A member of the "party of death" writes:

My wife and I are personally pro-life but we take a pro-choice position when it comes to public policy (and yes, we vote Democrat). I believe that women should have the complete right to an abortion during the first trimester and after that I favor restrictions. I have yet to come across a Democrat who promotes abortion. If anything, we Democrats stand for neutrality on this issue and want the government to keep out of it. Isn't this after all a true conservative position?

Er, yes it is. The trouble is: the word 'conservative' has been hijacked by religious extremists. I find the attempt of the government to police a woman's body in the first stages of pregnancy to be a deeply unconservative idea. I find the absolutist stance of those who say a zygote is as morally significant as an infant lacking in the moderation and common sense that has long been the hallmark of conservatism. I abhor abortion as a moral matter and can never condone it. But in the balancing of goods, I'd keep it legal in the first trimester, strongly restrict later abortions, while doing all I can to facilitate care, adoption options and support for pregnant mothers. I'd also aggressively encourage contraception, the morning-after pill, and the institution of marriage as bulwarks against unwanted pregnancy. And all of this makes me part of a "party of death" because I don't agree with banning all abortion by law?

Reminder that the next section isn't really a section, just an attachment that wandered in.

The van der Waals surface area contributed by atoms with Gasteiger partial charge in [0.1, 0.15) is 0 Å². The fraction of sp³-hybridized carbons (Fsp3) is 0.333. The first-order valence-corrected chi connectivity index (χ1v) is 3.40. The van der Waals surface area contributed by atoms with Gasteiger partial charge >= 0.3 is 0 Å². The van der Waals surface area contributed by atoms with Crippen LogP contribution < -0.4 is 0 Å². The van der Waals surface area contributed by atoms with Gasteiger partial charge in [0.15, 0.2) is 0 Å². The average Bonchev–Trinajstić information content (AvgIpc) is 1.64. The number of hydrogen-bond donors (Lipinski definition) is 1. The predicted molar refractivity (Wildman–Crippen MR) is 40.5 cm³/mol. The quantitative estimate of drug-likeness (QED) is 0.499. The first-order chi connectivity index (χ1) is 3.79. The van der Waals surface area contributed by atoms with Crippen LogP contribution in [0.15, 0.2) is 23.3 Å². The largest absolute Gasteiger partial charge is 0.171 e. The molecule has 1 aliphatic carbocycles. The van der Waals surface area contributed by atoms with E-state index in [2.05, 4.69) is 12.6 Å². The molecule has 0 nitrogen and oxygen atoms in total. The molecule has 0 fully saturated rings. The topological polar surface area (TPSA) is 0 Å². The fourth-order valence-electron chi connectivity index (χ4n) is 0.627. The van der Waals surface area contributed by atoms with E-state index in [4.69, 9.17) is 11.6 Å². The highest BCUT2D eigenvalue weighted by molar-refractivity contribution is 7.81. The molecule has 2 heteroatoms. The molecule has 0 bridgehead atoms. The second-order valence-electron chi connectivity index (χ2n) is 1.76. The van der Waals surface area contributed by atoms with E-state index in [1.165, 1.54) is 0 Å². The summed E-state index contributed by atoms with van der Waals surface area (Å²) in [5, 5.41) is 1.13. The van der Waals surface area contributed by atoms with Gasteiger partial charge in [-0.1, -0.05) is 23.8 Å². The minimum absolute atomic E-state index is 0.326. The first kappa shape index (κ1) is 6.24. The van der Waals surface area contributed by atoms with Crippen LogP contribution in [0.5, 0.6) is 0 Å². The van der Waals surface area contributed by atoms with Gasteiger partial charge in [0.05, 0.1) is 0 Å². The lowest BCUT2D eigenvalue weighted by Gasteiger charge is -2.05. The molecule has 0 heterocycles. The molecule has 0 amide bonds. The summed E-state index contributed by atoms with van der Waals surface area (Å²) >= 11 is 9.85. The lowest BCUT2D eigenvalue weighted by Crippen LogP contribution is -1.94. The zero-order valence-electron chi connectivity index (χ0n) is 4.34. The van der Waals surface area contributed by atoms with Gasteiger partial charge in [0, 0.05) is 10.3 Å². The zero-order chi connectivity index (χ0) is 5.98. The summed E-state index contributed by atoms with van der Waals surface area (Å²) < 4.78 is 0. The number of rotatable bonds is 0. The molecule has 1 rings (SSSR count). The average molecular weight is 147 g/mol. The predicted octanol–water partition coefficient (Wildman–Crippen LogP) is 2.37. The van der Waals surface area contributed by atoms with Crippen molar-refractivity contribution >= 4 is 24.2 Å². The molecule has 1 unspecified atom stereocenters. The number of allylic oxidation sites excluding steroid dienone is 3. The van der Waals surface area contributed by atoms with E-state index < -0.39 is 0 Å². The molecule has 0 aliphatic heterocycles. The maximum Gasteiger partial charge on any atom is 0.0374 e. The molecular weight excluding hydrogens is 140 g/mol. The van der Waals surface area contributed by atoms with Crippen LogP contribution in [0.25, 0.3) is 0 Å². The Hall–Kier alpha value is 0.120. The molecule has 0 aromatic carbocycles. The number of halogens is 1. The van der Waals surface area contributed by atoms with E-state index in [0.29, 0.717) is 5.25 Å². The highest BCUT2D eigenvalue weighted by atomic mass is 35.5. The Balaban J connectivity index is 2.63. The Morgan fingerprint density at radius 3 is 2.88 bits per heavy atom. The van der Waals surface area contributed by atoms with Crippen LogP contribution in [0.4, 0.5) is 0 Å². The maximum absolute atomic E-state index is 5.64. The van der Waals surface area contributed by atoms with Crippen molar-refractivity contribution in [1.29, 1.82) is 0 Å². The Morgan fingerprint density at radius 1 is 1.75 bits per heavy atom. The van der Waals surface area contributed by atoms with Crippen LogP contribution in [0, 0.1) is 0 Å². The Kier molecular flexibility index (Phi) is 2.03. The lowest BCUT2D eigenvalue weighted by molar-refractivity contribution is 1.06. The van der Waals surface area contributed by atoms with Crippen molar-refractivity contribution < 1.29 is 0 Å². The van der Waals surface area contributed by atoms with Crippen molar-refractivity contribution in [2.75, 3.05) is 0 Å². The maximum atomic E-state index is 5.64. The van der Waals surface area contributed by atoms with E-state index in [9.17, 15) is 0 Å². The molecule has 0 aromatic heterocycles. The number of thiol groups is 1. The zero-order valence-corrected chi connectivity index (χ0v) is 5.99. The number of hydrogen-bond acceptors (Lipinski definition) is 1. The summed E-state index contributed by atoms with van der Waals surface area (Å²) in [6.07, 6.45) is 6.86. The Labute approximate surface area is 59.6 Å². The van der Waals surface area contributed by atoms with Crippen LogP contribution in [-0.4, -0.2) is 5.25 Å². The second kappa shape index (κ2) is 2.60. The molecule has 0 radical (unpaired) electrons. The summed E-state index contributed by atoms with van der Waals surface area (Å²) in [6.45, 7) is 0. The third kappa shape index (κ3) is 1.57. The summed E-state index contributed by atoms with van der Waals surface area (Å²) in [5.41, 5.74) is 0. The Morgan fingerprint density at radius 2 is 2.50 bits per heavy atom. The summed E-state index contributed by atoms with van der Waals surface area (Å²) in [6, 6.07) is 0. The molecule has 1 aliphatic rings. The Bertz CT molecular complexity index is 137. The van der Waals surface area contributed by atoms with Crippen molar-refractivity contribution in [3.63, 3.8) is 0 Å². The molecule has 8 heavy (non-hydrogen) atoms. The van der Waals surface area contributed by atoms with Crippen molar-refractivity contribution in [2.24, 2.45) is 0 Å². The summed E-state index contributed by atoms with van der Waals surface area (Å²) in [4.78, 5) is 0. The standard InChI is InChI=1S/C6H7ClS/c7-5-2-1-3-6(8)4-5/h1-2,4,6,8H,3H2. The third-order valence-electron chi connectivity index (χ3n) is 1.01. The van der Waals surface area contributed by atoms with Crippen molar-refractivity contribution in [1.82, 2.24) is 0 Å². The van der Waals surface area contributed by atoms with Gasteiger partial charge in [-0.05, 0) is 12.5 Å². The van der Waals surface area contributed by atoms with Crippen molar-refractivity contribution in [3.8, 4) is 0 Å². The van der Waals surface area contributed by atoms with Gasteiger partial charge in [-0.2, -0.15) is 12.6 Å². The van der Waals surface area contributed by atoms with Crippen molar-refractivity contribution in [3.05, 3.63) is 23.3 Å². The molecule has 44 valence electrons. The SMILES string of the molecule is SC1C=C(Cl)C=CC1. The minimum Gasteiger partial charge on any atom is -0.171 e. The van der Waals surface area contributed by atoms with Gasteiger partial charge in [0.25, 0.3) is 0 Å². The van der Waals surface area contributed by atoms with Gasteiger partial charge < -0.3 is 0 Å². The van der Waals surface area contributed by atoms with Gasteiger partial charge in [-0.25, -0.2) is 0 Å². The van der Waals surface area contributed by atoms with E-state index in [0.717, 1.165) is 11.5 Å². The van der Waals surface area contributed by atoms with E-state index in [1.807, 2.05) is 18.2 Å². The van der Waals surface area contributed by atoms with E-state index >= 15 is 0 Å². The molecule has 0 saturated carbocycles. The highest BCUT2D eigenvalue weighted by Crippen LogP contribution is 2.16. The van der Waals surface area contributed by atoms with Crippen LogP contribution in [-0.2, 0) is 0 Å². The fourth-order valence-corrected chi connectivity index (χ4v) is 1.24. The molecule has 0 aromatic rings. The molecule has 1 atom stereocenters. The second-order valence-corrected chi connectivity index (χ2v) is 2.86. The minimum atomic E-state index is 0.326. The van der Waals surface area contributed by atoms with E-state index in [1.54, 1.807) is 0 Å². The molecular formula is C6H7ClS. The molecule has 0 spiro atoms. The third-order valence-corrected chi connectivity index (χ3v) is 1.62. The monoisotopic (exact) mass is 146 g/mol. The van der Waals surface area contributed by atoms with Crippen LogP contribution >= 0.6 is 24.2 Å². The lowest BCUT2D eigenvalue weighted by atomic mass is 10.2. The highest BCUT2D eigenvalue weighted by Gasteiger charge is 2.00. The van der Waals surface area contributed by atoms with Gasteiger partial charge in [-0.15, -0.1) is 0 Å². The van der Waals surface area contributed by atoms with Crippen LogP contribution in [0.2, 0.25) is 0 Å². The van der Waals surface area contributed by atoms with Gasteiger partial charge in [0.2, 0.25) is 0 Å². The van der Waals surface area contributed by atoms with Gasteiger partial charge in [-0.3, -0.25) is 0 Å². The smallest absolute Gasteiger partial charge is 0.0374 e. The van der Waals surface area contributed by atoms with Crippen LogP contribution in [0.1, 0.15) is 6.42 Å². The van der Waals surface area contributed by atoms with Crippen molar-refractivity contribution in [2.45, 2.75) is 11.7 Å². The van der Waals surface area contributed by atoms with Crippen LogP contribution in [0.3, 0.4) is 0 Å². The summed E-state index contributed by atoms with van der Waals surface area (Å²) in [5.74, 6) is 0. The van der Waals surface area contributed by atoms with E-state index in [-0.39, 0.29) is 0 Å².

Ponnuru has his fig-leaf on the partisan point. When he says "party", he can say he doesn't mean political party. Sure. But somehow only the Democrats appear in the subtitle. And Ponnuru is integral to the GOP machine. Limbaugh and Coulter do the rest. Hey, it sells.

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